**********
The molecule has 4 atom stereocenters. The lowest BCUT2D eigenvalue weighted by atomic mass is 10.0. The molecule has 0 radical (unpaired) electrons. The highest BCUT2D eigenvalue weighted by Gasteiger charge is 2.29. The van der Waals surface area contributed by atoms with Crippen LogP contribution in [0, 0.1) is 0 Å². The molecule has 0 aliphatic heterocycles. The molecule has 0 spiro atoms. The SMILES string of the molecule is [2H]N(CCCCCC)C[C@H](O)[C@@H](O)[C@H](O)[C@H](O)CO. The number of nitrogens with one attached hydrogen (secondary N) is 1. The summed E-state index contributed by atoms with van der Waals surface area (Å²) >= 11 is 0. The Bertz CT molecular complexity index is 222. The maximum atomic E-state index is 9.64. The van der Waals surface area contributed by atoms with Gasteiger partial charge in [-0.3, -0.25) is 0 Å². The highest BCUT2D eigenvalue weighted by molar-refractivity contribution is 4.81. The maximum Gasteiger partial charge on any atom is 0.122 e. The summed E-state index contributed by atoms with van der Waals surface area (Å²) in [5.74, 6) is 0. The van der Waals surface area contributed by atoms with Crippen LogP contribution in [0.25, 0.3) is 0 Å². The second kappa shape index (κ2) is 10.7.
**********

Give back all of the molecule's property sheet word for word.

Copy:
The molecule has 4 atom stereocenters. The lowest BCUT2D eigenvalue weighted by atomic mass is 10.0. The molecule has 0 radical (unpaired) electrons. The highest BCUT2D eigenvalue weighted by Gasteiger charge is 2.29. The van der Waals surface area contributed by atoms with Crippen LogP contribution in [0, 0.1) is 0 Å². The molecule has 0 aliphatic heterocycles. The molecule has 0 spiro atoms. The SMILES string of the molecule is [2H]N(CCCCCC)C[C@H](O)[C@@H](O)[C@H](O)[C@H](O)CO. The number of nitrogens with one attached hydrogen (secondary N) is 1. The summed E-state index contributed by atoms with van der Waals surface area (Å²) >= 11 is 0. The Bertz CT molecular complexity index is 222. The maximum atomic E-state index is 9.64. The van der Waals surface area contributed by atoms with Gasteiger partial charge in [-0.3, -0.25) is 0 Å². The highest BCUT2D eigenvalue weighted by molar-refractivity contribution is 4.81. The maximum Gasteiger partial charge on any atom is 0.122 e. The summed E-state index contributed by atoms with van der Waals surface area (Å²) in [5.74, 6) is 0. The van der Waals surface area contributed by atoms with Crippen LogP contribution in [0.25, 0.3) is 0 Å². The second kappa shape index (κ2) is 10.7.